On Feb. 5 Nabil Shaath, a senior aide to Palestinian President Mahmoud Abbas, announced that Japan had begun the process of recognizing Palestine’s right to independent statehood.
According to Shaath, the Japanese Foreign Minister Taro Kono would begin to collect signatures from Japanese Members of Parliament supporting Palestinian statehood, and would also be increasing Japan’s diplomatic presence in Ramallah. Japan has also pledged to increase funding to the U.N. Relief and Works Agency (UNRWA), the agency in charge of aid distribution to Palestinian refugees.
This came in the wake of President Donald Trump’s announcement that the U.S. would effectively halve their donation to UNRWA, not long after Trump’s highly controversial recognition of Jerusalem as Israel’s capital.
The U.S.’ Losing Leadership
Trump’s justification for the cut on Twitter was that America had no incentive to aid Palestinians since they were “no longer willing to talk peace,” and that Palestinians had shown “no appreciation or respect” for America and its donations. He insisted that UNRWA needed to make “reforms” before the aid was reinstated, but did not specify what those were.
Japan is far from alone in having responded sharply to Trump’s provocations in the Middle East. For better or for worse, UNRWA is now a vehicle through which states declare their position on Palestine.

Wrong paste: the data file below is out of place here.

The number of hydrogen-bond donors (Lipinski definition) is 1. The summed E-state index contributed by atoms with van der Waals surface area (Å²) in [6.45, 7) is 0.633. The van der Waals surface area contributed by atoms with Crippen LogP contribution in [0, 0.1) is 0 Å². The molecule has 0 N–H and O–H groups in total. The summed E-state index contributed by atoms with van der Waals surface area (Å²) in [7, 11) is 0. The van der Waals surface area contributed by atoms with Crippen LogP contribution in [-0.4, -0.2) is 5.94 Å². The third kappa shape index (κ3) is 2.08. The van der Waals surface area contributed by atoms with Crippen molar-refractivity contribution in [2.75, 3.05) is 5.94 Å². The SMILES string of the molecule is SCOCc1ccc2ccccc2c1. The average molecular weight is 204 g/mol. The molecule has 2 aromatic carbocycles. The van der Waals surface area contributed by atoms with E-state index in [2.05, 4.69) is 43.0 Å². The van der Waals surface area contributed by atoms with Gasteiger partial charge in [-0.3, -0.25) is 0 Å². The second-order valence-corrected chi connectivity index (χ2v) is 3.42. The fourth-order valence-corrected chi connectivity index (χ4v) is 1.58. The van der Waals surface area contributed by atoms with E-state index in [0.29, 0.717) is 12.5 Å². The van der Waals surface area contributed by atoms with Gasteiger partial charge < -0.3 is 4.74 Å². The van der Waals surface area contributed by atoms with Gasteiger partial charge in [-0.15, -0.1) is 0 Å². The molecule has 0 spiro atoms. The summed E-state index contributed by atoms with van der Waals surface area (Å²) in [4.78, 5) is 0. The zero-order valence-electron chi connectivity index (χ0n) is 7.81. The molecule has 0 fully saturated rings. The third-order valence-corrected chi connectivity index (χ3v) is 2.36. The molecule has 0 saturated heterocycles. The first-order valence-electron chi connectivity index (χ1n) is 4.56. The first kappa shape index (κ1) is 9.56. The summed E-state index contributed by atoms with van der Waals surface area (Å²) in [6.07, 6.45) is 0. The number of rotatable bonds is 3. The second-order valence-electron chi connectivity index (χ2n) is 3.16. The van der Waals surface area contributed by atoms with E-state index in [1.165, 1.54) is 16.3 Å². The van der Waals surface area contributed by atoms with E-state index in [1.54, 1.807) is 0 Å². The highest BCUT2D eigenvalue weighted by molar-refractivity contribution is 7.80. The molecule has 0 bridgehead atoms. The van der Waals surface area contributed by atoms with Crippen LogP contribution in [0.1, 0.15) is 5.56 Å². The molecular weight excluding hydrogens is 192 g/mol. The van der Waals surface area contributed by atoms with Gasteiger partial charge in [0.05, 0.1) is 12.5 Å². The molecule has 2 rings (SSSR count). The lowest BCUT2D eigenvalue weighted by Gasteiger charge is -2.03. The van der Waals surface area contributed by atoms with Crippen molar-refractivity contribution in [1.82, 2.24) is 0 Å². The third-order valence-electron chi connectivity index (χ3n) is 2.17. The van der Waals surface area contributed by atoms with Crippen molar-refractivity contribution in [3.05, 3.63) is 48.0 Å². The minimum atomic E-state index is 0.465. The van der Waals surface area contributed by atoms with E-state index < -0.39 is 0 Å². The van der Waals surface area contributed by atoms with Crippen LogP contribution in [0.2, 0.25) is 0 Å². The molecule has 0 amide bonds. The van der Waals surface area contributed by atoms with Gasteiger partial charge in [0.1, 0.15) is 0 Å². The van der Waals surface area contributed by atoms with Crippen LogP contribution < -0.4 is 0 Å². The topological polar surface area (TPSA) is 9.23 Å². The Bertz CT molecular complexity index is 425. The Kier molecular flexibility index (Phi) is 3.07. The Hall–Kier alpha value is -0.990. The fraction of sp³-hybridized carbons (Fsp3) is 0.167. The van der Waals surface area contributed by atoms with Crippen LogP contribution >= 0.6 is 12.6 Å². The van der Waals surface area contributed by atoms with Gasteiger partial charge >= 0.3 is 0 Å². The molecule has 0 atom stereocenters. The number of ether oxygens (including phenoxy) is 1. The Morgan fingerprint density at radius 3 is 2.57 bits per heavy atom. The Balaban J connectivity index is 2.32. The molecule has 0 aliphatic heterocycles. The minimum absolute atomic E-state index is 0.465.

While the agency is still in financial trouble following the American cut, other nations have made impressive pledges to try and fill the gap. The Belgian government recently pledged €19 million ($23.5 million) to UNRWA over the next three years, and a number of other EU member states fast-trackedmulti-million dollar donations to plug the immediate shortfall.
Japan’s donation to UNRWA is not unexpected. Dr Yara Hawari, a Policy Fellow at Al Shabaka, the Palestinian policy think-tank, told Al Bawaba:
“Japan is UNRWA's 7th largest donor out of a total of 57 countries. Reports that they will boost this aid is not surprising, particularly as the Commissioner General of UNRWA, Pierre Krahenbuhl, visited Japan earlier this year following the US funding cut threats, where he met with government officials and Japanese press. He praised Japan for their financial support of UNRWA and urged the country to continue investing in the agency and its mandate.”
However, in a political climate where the American President seems determined to push Palestine into peace talks in the weakest possible position, other nations now have an opportunity to expand their diplomatic influence in the Middle East by assuming a greater role in instigating a peace process.